The Night Counter by Alia Yunis
There is something so enchanting about the colorful stars against the bright blue cover, don’t you think? Well, it was enough to catch my attention. I was captivated by the vibrant cover; it brought out a lot of energy and optimism in me, for some reason.
And I found this one below, when I got online and looked for other versions of the book cover. It’s the magnificent crescent against the blue sky that does the trick for me on this edition. I love the moon, I so do.
In comparison, though, it’s the cover with the colorful stars that win my heart here.
Moving on from the cover to the summary of the book, here’s what I found on Shelfari –
After 85 long years, Fatimah Abdullah is dying, and she knows when her time will come. In fact, it should come just nine days from tonight, the 992nd nightly visit of Scheherazade, the beautiful and immortal storyteller from the epic The Arabian Nights . Just as Scheherazade spun magical stories for 1,001 nights to save her own life, Fatima has spent each night telling Scheherazade her life stories, all the while knowing that on the 1,001st night, her storytelling will end forever. But between tonight and night 1,001, Fatima has a few loose ends to tie up. She must find a wife for her openly gay grandson, teach Arabic (and birth control) to her 17-year-old great-granddaughter, make amends with her estranged husband, and decide which of her troublesome children should inherit her family’s home in Lebanon–a house she herself has not seen in nearly 70 years. All this while under the surveillance of two bumbling FBI agents eager to uncover Al Qaeda in Los Angeles. But Fatima’s children are wrapped up in their own chaotic lives and disinterested in their mother or their inheritances. As Fatima weaves the stories of her husband, children, and grandchildren, we meet a visionless psychic, a conflicted U.S. soldier, a gynecologist who has a daughter with a love of shoplifting and a tendency to get unexpectedly pregnant, a Harvard-educated alcoholic cab driver edging towards his fifth marriage, a lovelorn matchmaker, and a Texas homecoming queen. Taken in parts, Fatima’s relations are capricious and steadfast, affectionate and smothering, connected yet terribly alone. Taken all together, they present a striking and surprising tapestry of modern Arab American life. Shifting between the U.S. and Lebanon over the last hundred years, Alia Yunis crafts a bewitching novel imbued with great humanity, imagination, and a touch of magic realism. Be prepared to be utterly charmed.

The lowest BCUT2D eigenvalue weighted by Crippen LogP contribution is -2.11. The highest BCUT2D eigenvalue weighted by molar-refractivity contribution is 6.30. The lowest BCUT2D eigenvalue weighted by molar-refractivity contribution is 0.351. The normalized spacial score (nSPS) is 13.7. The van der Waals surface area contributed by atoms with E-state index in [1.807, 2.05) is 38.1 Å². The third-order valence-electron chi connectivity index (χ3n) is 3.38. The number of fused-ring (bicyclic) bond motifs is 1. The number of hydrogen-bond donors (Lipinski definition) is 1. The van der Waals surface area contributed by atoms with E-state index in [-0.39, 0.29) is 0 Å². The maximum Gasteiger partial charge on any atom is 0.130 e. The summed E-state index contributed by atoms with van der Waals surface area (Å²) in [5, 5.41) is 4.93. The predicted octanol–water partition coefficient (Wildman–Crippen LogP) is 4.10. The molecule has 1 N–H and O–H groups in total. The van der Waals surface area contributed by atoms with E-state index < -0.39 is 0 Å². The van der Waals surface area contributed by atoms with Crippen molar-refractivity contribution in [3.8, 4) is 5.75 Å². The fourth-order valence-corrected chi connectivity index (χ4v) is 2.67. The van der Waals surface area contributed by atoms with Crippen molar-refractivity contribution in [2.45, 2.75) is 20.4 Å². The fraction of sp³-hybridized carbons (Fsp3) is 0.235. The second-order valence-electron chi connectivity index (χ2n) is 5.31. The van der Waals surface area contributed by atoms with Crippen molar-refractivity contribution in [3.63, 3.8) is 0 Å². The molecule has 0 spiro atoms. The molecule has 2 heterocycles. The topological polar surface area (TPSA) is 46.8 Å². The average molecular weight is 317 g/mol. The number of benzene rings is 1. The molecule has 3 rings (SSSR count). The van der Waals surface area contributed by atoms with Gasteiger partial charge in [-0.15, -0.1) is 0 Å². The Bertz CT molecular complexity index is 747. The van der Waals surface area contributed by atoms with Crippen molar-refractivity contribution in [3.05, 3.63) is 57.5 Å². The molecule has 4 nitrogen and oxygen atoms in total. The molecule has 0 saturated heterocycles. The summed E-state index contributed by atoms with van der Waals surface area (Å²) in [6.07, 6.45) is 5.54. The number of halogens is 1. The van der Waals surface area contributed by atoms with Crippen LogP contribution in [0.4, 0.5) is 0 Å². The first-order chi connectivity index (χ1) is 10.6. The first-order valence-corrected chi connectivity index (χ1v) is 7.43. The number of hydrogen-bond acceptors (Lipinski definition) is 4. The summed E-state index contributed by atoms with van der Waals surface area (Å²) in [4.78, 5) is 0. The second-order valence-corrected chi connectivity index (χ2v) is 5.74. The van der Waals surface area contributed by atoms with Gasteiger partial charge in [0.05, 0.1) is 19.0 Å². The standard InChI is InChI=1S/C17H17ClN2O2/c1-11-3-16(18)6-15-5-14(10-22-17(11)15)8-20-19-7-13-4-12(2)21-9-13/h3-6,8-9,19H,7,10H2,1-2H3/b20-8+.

As good as the story seems, it doesn’t get on my wish-list just yet because it sounds too overwhelming to me – what with so many sub plots and too many characters. I might change my mind once I take the time to read a few reviews, but since reading itself has taken a backseat in life, it will be a while before I get to this book.
Did the cover(s) charm you? Do you plan to read the book or have you read it already? Do share.